If you’re a fan of the Galaxy Watch series – Samsung’s flagship line of smartwatches – there was a very welcome update this week. According to the latest figures from industry research firm Counterpoint Research, Samsung has finally managed to push its way onto the podium of the three largest smartwatch brands worldwide.
The South Korean company, which launched its first smartwatch under the Galaxy Gear brand in September 2013, is now only behind Apple and Huawei. These rivals own about 28 and 9.3 percent of the global smartwatch market, respectively, according to Counterpoint Research.
Samsung now accounts for 7.6 percent of all shipments worldwide.
For those who fear that Samsung may end its smartwatch efforts anytime soon, this milestone is a good sign that more Galaxy Watch series devices are expected soon. The good news doesn’t end there, however.
Samsung was the biggest winner in the second quarter of the year, seeing an impressive 43 percent year-over-year growth for its smartwatch brand. After gross sales in 2020, the spike in sales has been dubbed a “rapid recovery” by the Counterpoint Research team.
Overall, the smartwatch market has grown 27 percent since the same period last year. More and more people are turning to wearables to track their vital signs like heart rate, sleep, and blood oxygen, and to keep track of their exercise.
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The positive boost in sales comes when Samsung launched its latest smartwatch, the Galaxy Watch 4. Inventories are already dwindling worldwide, which suggests that the previous reaction to this new wearable has been very positive.
The Galaxy Watch 4 makes an exit for the South Korean company, which is based on Google’s Wear OS platform, rather than Tizen OS, which is developed in-house by Samsung and has powered all of the previous timepieces in the Galaxy Watch line. With the $ 2.1 billion acquisition of Fitbit earlier this year, Google is taking wearables seriously again. The partnership with Samsung, which brings its Wear OS platform to the third largest smartwatch maker on the platform, should give the operating system a real boost.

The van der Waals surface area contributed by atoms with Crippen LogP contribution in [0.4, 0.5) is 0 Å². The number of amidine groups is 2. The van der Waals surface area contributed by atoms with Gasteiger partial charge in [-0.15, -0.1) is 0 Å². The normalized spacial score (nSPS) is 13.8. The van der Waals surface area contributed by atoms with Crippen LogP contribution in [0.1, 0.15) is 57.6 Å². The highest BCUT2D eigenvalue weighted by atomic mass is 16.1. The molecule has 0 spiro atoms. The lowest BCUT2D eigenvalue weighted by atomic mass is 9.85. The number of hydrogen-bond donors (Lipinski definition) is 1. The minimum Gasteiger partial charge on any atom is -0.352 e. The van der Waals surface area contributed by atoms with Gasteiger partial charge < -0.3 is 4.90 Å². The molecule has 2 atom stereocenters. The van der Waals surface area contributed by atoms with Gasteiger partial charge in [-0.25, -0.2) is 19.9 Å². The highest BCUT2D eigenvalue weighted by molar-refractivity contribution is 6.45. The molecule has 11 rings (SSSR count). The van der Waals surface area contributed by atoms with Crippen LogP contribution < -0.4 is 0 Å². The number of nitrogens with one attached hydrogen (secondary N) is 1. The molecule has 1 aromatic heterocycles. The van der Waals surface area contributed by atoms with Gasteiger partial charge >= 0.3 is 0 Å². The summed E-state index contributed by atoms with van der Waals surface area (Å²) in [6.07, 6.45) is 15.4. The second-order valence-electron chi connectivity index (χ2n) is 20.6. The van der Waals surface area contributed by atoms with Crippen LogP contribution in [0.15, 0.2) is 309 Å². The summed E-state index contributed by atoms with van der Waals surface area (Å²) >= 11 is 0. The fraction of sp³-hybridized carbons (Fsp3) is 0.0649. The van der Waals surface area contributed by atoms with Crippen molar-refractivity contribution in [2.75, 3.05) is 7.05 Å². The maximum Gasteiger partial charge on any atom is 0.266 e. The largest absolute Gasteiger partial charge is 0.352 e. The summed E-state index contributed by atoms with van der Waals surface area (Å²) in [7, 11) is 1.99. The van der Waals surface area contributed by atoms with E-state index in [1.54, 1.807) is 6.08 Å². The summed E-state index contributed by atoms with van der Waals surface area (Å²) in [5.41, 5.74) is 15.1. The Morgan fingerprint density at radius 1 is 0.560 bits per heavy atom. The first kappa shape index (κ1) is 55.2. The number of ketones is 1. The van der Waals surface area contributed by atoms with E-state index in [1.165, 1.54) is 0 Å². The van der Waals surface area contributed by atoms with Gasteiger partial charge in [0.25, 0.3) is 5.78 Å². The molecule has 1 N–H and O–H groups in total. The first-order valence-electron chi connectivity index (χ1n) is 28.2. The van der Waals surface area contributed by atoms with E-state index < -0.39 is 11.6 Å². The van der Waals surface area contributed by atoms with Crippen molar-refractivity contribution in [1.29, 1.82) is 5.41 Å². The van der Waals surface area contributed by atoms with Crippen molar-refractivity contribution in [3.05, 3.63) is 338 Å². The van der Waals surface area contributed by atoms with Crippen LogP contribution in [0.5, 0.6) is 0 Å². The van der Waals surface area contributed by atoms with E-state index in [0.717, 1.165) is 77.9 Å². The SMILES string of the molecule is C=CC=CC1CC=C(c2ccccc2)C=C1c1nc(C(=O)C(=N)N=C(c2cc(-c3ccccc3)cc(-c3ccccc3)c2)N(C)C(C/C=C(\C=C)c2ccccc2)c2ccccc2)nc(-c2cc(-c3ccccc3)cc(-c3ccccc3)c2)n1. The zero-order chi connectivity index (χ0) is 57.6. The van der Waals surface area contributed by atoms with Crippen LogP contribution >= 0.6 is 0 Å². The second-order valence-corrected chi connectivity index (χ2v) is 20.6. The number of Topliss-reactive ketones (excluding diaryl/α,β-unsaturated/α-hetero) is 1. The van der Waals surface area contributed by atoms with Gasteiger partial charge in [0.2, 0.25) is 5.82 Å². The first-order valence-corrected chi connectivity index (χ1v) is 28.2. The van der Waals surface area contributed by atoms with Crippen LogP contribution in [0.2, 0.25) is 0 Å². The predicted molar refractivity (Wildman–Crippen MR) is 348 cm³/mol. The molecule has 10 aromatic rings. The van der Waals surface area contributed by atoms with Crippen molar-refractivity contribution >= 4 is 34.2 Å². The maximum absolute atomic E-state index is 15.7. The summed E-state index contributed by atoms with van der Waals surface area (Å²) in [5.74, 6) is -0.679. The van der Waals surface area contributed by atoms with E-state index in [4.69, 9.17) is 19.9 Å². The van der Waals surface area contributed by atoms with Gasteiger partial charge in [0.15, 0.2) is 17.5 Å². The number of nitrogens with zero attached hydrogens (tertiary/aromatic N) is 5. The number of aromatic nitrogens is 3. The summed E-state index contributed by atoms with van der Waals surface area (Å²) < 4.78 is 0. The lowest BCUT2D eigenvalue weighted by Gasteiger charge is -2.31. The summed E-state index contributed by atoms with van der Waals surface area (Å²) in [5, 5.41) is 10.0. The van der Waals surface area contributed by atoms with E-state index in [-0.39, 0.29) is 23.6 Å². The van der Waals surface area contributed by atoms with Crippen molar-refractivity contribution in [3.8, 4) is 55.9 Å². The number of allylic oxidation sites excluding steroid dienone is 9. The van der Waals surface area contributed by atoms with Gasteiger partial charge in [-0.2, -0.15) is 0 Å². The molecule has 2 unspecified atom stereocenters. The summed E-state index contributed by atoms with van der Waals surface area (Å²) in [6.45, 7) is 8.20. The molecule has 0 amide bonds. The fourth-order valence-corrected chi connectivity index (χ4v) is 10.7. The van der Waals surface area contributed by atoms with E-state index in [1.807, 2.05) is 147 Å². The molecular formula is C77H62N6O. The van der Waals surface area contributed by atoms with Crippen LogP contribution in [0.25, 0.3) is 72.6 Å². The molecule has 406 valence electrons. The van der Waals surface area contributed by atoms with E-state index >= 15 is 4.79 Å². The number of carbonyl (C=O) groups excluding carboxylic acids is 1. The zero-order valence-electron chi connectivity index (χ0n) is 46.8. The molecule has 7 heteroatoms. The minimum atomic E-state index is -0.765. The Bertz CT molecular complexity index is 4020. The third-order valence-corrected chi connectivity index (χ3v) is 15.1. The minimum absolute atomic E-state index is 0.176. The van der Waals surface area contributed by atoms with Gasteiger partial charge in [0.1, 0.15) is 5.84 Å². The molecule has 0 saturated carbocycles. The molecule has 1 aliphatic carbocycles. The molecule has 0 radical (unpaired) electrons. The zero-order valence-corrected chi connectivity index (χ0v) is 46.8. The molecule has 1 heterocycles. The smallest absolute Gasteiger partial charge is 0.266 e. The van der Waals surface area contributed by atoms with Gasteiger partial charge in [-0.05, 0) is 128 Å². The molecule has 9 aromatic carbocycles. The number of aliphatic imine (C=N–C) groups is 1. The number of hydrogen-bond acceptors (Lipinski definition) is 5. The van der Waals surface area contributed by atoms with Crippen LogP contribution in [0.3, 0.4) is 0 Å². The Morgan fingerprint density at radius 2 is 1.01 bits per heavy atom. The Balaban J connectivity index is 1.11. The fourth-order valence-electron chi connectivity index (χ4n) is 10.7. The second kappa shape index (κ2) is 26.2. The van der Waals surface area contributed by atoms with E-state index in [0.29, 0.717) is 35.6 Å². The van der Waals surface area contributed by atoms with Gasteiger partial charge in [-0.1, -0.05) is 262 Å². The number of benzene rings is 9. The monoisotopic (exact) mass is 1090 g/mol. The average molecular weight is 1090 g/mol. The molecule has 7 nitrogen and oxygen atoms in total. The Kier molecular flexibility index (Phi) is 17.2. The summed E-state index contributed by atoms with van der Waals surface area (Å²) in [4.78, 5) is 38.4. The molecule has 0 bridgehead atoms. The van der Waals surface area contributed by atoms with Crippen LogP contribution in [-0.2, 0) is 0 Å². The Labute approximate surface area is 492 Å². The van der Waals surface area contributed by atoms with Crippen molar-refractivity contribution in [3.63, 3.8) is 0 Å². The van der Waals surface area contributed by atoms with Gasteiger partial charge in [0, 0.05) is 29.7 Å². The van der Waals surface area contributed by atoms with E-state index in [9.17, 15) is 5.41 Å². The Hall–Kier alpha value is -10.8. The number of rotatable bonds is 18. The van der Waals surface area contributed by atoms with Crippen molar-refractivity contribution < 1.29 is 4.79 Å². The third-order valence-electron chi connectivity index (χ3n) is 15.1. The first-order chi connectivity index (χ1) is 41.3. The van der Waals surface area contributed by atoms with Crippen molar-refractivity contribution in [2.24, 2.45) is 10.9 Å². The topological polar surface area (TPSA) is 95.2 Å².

Both Google and Samsung hope that the growing user base will encourage developers to create new apps and watch faces for the platform. Currently, software developers have to create separate apps for Apple Watch, Huawei’s HarmonyOS, Tizen OS, Wear OS and Fitbit. Given the low penetration of some of these platforms, it’s understandable that only Apple has a thriving market for new portable apps.
Interestingly, the numbers shared by Counterpoint Research come from a time before the Wear OS partnership with Google, which shows that Samsung and its Tizen OS system single-handedly worked their way into the bronze medal. As for the rest of the Wear OS gadgets out there? It’s buried somewhere in the “other” part of the market that makes up the remaining 43.3 percent.
On its own, however, Wear OS has to account for less than 5.8 percent – the last brand that deserves to be featured by Counterpoint Research in its latest paper going to Garmin.